'Administrative structure of the medical and related services in England and Wales' and 'Future structure of the National Health Service in England' proposed the creation of area authorities.
The NHS Hospital Advisory Service (later the NHS Health Advisory Service) was established as an independent body reporting to the Secretary of State for Social Services about hospitals in England.
A committee chaired by Sir Desmond Bonham-Carter published its report on the functions of the district general hospital in the NHS.
A group chaired by Sir Phillip Rogers produced the Management arrangements for the reorganised National Health Service report (the Grey Book), which ushered in 'consensus management'.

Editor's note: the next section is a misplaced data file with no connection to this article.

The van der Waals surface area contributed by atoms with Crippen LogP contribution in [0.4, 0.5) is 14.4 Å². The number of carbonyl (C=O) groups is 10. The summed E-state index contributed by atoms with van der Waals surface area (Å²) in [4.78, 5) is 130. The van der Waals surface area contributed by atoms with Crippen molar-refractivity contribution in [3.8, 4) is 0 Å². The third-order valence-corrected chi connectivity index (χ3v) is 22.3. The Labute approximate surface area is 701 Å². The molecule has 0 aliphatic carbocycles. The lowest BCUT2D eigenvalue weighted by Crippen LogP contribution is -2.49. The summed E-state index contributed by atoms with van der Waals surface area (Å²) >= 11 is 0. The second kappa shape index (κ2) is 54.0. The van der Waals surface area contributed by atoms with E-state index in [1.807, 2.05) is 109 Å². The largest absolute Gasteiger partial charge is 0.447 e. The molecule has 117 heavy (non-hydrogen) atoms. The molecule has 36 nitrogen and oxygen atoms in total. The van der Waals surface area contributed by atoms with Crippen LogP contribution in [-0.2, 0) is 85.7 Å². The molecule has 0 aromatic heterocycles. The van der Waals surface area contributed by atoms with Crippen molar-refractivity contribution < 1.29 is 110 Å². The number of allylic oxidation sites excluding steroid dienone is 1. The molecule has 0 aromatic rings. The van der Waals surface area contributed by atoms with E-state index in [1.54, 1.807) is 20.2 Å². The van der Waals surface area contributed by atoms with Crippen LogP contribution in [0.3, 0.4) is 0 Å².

A change of government and a change of secretary of state led to the white paper. This outlined significant structural and administrative reform of the health system.
The Briggs report recommended there should be one national, statutory body for nurses, midwives and health visitors which should be responsible for setting standards and education and training.
5 July 1973
The Act gave effect to the structural and administrative reform of the health system outlined in the 1972 white paper on National Health Service reorganisation.
The organisation became the recognised trade union for doctors from 1974, having published the weekly British Medical Journal since 1855.
10 October 1975
Margaret Thatcher, then Leader of the Opposition, gave a speech to the Conservative party conference focusing on choice in health services.
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